At Bhai Dana Singh’s loving invitation, the Master changed hiscourse towards the village of this faithful saint soldier. About sunsetthe party was passing through a beautiful green forest. The Master’seyes were slowly moving to right and left, resting, here and there, onthe superb display and natural grandeur which invitingly stretched asfar as, and beyond the horizon. His mind was calmly absorbed incontemplating the joy-inspiring scenery, and thence ascending to thefeet of the Great Master of Craft, its Creator and Sustainer. Suddenly,one of his companions said, ‘Master ! pardon my interruption. This isthe time of our evening songs and prayer.’

The Master stopped his horse, got down, and ordered all toassemble around him. Dana Singh went to his village and returned withfood, bedding and other necessary material. The Master was charmedby the natural scenery of the place, called it Lakhi Jungle, and decidedto stay there for some time.

Disciples from far and near come in their hundred and thousands tosee the long separated Master. The court poets and bards, who had scatteredon his leaving Anandpur, gathered again in the Lakhi Jungle. This reunionafter unspeakable vicissitudes and vexations years inspired unbounded joyin all hearts. Secret springs of poetry gushed forth in the bosoms of thepoets. Each vied with the others in praising the Master and the Lord above.

Verily, Anandpur was reproduced in all its joys and blessings in the LakhiJungle. The poems which these love gatherings inspired are very pathetic.

The Master’s extempore effusion stands above them all. It may berendered as under :

‘When they heard (he call of the Beloved Master, the buffaloes let drop thehalf chewn grass from their mouths, and lifted in hurry their half slaked lipsfrom the surface of water;

None lingered to wait for the others , each came running all alone; such was thestrange force of the unique fascination that overcame their hearts ;The period of separation was over and gone ; the Friend, the Master, metand caressed them; it was then that they felt comfort and relief; it was thenthat they thanked the Lord for this reunion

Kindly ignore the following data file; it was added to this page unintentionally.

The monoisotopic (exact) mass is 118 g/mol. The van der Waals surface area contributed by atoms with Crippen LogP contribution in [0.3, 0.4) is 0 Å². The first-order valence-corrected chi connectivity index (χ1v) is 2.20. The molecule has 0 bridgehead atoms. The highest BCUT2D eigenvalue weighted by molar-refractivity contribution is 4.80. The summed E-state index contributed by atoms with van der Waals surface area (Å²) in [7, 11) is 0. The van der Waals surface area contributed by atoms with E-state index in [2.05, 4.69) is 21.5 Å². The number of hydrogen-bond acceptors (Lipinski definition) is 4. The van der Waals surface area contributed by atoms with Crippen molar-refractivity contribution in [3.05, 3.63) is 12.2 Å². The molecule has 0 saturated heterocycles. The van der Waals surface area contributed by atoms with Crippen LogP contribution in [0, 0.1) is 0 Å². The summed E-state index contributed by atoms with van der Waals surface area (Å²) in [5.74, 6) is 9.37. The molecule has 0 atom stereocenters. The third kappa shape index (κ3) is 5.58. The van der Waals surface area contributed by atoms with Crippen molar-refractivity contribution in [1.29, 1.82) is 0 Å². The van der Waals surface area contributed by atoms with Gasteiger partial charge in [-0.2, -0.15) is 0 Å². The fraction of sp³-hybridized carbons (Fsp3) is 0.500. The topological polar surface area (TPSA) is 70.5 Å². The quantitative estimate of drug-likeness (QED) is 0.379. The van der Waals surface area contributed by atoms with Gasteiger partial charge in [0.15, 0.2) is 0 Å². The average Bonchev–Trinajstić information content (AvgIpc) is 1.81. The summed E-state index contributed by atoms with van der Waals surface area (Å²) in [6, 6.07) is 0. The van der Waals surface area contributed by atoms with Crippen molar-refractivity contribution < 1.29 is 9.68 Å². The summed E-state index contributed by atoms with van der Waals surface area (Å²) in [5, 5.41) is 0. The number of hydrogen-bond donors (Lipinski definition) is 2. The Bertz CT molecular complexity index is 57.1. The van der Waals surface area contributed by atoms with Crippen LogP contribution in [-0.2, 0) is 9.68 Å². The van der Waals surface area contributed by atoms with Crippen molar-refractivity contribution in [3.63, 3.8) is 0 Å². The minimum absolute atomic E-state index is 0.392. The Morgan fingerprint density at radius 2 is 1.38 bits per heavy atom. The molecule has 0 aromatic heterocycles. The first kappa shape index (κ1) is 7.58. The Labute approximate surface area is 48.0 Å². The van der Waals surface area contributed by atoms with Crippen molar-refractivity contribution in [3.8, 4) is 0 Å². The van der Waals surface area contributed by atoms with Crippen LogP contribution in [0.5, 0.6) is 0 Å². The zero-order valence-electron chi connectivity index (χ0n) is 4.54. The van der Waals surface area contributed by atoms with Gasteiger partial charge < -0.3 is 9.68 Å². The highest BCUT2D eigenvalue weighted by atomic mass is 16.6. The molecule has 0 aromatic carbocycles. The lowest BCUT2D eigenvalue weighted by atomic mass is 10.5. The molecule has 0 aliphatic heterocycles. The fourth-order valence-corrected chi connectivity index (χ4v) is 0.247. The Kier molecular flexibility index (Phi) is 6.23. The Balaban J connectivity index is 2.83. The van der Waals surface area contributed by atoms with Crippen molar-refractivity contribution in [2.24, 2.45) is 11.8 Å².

There were the same Nam gatherings in the Lakhi Jungle as theyused to be at Anandpur. The same joy inspiring and love breedingatmosphere as created here as it used to be there. Those who saw himhere, in the midst of his disciples, found it hard to believe that whatthey had heard of his sufferings and bereavements, could be evenpartially true. The radiance of his eyes was undimmed; the majesticglory of his countenance was undisturbed. He made numerous loveconquests here again. Many sceptics found all their questions and doubtsvanishing at the very sight of him. It was during his stay in the LakhiJungle that a Muhammadan faqir, Ibrahim by name, came to the Masteras a suppliant for Nectar. He was the first Muhammdan to be baptized.

By admitting him into the Brotherhood of the Khalsa, the Master showedto the people that his was a Proselytizing, and not an exclusive relgion,and that to him Hindus and Muslims were alike. Ibrahim became AjmerSingh. The Master and his disciples took food prepared at Ajmer Singh’splace. Orthodox Hindus were scandalized ; but a Khalsa was a Khalsa,whether before his birth into this family he was a Sayyid, Brahmin ora Charnar when the Master wanted to proceed further, Ajmer Singhprayed for permission to accompany him on his journeys and drinkdaily at the fountain of life which he found gushing from the Master’spresence. His wish was granted, and he remained with the Guru.